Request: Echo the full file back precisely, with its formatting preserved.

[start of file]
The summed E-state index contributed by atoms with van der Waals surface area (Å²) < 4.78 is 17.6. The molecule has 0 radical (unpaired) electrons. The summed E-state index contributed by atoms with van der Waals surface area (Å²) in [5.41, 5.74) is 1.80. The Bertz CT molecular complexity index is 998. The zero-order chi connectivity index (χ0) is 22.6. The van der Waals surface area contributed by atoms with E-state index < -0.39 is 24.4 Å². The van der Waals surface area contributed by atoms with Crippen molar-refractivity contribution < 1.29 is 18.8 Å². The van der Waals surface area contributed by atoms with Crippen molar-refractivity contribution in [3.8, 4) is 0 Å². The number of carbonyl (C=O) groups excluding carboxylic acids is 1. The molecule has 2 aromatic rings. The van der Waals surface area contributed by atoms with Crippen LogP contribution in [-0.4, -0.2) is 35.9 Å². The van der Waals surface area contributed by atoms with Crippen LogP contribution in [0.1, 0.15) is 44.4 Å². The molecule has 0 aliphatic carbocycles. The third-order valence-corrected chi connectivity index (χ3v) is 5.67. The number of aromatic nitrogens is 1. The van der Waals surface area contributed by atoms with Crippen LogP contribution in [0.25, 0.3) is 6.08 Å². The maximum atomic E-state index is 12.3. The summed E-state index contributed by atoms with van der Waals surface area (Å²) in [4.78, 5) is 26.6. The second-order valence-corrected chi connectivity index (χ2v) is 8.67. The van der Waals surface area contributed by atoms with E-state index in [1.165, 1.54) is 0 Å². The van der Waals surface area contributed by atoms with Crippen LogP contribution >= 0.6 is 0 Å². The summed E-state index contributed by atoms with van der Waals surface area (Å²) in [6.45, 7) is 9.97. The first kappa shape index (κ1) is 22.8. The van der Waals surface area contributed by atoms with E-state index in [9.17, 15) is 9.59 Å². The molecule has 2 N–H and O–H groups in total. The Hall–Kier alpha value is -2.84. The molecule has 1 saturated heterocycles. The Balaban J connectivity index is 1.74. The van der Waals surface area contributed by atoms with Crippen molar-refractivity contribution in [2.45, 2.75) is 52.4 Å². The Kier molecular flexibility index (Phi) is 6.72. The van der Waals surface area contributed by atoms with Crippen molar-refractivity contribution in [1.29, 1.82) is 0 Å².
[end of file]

The summed E-state index contributed by atoms with van der Waals surface area (Å²) < 4.78 is 17.6. The molecule has 0 radical (unpaired) electrons. The summed E-state index contributed by atoms with van der Waals surface area (Å²) in [5.41, 5.74) is 1.80. The Bertz CT molecular complexity index is 998. The zero-order chi connectivity index (χ0) is 22.6. The van der Waals surface area contributed by atoms with E-state index < -0.39 is 24.4 Å². The van der Waals surface area contributed by atoms with Crippen molar-refractivity contribution < 1.29 is 18.8 Å². The van der Waals surface area contributed by atoms with Crippen molar-refractivity contribution in [3.8, 4) is 0 Å². The number of carbonyl (C=O) groups excluding carboxylic acids is 1. The molecule has 2 aromatic rings. The van der Waals surface area contributed by atoms with Crippen LogP contribution in [-0.4, -0.2) is 35.9 Å². The van der Waals surface area contributed by atoms with Crippen LogP contribution in [0.1, 0.15) is 44.4 Å². The molecule has 0 aliphatic carbocycles. The third-order valence-corrected chi connectivity index (χ3v) is 5.67. The number of aromatic nitrogens is 1. The van der Waals surface area contributed by atoms with Crippen LogP contribution in [0.25, 0.3) is 6.08 Å². The maximum atomic E-state index is 12.3. The summed E-state index contributed by atoms with van der Waals surface area (Å²) in [4.78, 5) is 26.6. The second-order valence-corrected chi connectivity index (χ2v) is 8.67. The van der Waals surface area contributed by atoms with E-state index in [1.165, 1.54) is 0 Å². The van der Waals surface area contributed by atoms with Crippen LogP contribution >= 0.6 is 0 Å². The summed E-state index contributed by atoms with van der Waals surface area (Å²) in [6.45, 7) is 9.97. The first kappa shape index (κ1) is 22.8. The van der Waals surface area contributed by atoms with E-state index in [9.17, 15) is 9.59 Å². The molecule has 2 N–H and O–H groups in total. The Hall–Kier alpha value is -2.84. The molecule has 1 saturated heterocycles. The Balaban J connectivity index is 1.74. The van der Waals surface area contributed by atoms with Crippen molar-refractivity contribution in [2.45, 2.75) is 52.4 Å². The Kier molecular flexibility index (Phi) is 6.72. The van der Waals surface area contributed by atoms with Crippen molar-refractivity contribution in [1.29, 1.82) is 0 Å².